She disappeared 20 years ago and her case has never been solved - East Idaho News
Crime Watch

She disappeared 20 years ago and her case has never been solved

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The following is a news release from the Bonneville County Sheriff’s Office.

IDAHO FALLS – Twenty years ago today on September 14th, 2001, Bonneville County Sheriff’s Deputies responded to a report of a missing woman at Classic Auto Body on East Lincoln Road.

Three days after the terrorist attacks in New York, Washington D.C., and Pennsylvania, our deputies began learning about 20-year-old Amber Shawnell Hoopes who had been staying with grandparents next door to the business. Amber had been working late inside the body shop that evening. She never returned home and when her grandparents went to check on her, she was gone.

Deputies were called to the home, where Amber’s family described what happened and their concerns. It wasn’t normal for Amber to leave without talking to someone and there was absolutely no indication she had anywhere to be. The search continued through the night as deputies began exploring all possible locations and people Amber may be with. As the events continued into the next day with no sign of Amber, detectives began gathering available evidence and information that lead them to believe foul play was involved.

The investigation continued throughout the next several days, weeks, and months, with resources spreading the information nationwide searching for clues as to what happened to Amber. Deputies followed numerous leads and information, developed several suspects, and conducted multiple interviews with family, friends, and acquaintances, but Amber had not been discovered.

Six and a half months later on the morning of June 2, 2002, a 14-year-old girl in the Milo area off U.S. Highway 26 disappeared. When deputies arrived, they learned the girl had been sleeping outside overnight on a trampoline with siblings but was gone when everyone woke up. They searched for the girl and thought there could be a connection to Elizabeth Smart’s abduction, which occurred that same morning.

Ultimately, there was not a connection to the abduction in Salt Lake. As multiple deputies and area law enforcement searched through the day, a breakthrough happened when the missing girl from Milo made contact with an employee at her father’s business. They discovered the girl had been taken from the trampoline in the middle of the night by Keith Glen Hescock after he threatened harm to the other siblings. Hescock had taken the girl to his home just north of Idaho Falls, where he assaulted her and chained her up in a bedroom. After Hescock had left the residence, the girl was able to free herself and call for help.

As the investigation unfolded that afternoon, deputies began searching for Hescock and collecting evidence at his residence. Hescock, who drove a truck working as a tool salesman, returned home to find deputies on scene and immediately got in his truck and left. Deputies chased him east of Idaho Falls through the Heise and Kelly Canyon area and into the hills of the Grand Teton National Forest, where he got stuck on a dead-end road in the Moody Meadows area. Hescock fired shots at deputies, hitting a Bonneville County Sgt. in the leg and killing a K-9 dog. Deputies returned fire, injuring Hescock in the process. He fell to the ground and took his own life.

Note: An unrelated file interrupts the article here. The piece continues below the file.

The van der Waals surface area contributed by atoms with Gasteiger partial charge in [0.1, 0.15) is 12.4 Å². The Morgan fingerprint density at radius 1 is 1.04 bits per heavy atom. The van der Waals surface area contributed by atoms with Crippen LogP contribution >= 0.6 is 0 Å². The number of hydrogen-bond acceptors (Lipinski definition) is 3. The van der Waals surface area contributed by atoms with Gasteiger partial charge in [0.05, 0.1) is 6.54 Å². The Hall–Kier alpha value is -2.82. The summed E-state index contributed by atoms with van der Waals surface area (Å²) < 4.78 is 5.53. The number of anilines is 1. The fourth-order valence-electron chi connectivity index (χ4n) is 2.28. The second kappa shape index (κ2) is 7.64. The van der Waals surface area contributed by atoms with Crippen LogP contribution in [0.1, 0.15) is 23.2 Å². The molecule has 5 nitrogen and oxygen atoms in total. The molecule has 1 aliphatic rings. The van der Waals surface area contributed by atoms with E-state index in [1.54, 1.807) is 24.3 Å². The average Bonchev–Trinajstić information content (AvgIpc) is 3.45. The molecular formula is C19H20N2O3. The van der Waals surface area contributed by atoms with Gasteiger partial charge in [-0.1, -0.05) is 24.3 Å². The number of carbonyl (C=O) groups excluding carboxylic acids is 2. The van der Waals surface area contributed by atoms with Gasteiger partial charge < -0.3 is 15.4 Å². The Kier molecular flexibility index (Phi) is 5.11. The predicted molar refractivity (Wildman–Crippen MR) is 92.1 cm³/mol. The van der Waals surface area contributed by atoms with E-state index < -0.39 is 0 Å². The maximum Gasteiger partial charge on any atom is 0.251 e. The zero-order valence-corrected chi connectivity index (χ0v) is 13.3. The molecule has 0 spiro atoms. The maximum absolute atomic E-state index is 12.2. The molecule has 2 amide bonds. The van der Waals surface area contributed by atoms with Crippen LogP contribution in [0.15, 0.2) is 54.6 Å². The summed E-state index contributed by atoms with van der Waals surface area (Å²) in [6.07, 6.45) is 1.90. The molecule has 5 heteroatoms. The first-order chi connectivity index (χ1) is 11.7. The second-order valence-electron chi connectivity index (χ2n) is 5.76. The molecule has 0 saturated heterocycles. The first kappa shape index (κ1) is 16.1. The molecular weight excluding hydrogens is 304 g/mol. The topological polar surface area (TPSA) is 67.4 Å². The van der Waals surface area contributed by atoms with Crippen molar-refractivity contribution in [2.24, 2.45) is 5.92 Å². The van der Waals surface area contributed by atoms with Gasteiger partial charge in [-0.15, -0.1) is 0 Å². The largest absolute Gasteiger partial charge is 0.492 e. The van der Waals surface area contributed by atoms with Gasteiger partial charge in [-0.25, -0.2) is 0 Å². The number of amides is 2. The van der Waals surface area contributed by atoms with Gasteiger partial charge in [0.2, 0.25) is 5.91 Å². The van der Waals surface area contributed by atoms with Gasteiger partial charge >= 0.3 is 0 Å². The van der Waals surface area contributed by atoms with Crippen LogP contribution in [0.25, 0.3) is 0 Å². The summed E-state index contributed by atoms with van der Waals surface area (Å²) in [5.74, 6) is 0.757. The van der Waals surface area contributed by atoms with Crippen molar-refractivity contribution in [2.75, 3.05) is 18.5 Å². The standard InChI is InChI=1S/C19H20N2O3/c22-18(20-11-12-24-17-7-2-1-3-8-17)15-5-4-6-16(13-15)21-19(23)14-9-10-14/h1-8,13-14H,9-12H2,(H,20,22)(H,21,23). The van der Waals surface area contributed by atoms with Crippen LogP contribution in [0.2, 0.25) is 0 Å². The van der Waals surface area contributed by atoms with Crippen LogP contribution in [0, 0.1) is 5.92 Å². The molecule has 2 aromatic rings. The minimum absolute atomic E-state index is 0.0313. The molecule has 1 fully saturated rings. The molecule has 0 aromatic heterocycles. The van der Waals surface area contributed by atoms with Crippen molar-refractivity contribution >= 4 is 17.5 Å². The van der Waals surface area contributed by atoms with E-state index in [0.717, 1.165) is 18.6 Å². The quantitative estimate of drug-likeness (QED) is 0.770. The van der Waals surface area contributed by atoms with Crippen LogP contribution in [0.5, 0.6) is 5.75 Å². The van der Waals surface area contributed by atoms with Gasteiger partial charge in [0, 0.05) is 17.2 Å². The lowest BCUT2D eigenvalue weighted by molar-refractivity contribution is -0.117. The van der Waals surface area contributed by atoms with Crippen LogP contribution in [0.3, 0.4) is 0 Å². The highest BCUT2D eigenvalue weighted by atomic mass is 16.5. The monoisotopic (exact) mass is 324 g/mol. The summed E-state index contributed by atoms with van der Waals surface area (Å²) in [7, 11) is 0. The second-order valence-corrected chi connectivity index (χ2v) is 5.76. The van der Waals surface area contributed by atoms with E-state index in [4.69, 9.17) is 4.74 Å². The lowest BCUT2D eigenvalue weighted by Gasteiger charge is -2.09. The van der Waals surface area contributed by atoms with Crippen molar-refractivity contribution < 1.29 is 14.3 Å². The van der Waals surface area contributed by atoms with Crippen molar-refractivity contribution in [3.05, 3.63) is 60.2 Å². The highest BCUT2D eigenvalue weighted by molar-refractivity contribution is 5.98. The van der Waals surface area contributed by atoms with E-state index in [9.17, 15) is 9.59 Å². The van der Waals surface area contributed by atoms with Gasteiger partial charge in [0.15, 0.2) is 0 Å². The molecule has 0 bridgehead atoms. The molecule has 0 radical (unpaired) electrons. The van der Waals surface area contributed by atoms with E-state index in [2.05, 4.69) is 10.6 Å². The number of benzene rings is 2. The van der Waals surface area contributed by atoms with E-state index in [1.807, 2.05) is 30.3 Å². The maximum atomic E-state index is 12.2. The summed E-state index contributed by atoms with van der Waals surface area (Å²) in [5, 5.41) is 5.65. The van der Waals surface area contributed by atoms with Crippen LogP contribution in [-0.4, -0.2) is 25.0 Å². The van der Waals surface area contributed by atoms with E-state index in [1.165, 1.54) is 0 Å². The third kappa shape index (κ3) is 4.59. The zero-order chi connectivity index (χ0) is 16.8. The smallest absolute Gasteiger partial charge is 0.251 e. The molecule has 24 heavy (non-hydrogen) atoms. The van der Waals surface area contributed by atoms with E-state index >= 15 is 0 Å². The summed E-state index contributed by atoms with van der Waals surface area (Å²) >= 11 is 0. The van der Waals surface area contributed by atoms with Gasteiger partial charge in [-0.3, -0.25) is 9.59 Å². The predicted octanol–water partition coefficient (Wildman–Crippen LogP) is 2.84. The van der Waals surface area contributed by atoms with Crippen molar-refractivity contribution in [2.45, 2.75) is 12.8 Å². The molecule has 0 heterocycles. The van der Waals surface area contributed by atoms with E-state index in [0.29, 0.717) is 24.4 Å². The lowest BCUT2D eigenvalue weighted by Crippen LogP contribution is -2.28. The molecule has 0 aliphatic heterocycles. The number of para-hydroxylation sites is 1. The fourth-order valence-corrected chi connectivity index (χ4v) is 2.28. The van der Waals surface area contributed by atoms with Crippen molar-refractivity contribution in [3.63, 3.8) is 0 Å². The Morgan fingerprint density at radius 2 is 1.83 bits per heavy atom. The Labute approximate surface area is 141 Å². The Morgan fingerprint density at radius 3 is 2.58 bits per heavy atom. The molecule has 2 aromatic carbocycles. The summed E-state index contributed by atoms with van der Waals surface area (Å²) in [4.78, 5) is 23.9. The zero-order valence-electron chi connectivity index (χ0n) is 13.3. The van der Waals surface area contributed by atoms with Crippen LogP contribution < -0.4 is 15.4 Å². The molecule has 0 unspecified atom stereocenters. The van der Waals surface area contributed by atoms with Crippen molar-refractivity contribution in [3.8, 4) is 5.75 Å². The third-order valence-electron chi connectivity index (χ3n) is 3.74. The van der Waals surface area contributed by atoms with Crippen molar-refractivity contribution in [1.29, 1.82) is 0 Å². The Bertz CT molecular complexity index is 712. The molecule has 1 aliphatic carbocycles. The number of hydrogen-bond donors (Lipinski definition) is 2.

Prior to the events of that day, Keith Glen Hescock had been a person of interest in the disappearance of Amber Hoopes, having connections to family and the Classic Auto Body business. For several months after the abduction in June of 2002, detectives gathered information and evidence tied to Hescock, his family, work, residence, and anywhere he may have been in an attempt to locate Amber. A great deal of information connected Hescock to Amber’s disappearance as well as patterns and historical events potentially linking him to other similar cases in the region. From the information gathered, deputies believe Hescock abducted Amber on September 14, 2001 and buried her body in an unknown location. After years of searching and following leads, Amber has still not been found.

Twenty years later, the Bonneville County Sheriff’s Office still considers this case to be active and continues to follow tips and information in an attempt to find Amber and return her to family. Deputies are missing the final pieces of what happened in order to accomplish that mission and work hard to make sure other cases or possible suspects that could be tied to it are properly vetted. Over the years as technology has progressed, some pieces of this case have been more solidified and brought closer to a full conclusion, but until Amber Hoopes is located our office will never consider this case fully closed.

As far as the Bonneville County Sheriff’s Office is concerned, it’s appropriate that September 14 be considered Idaho Missing Persons Day to recognize all unsolved Missing Persons Cases in Idaho. Brought forth by the efforts of the Hoopes family and first signed in 2006 as a proclamation by Governor James Risch, it’s been this day that reminds our agency that Amber is still gone. It is our hope this day reminds our community of the families who are still missing their loved ones, and that new information will be discovered that solves this case and other active Missing Persons cases.

If you have information about this case or any criminal activity, please contact law enforcement or Crime Stoppers through the website, or by calling (208) 522-1983. You can also contact authorities through the P3tips App on your mobile device available in the Apple or Google Play store.

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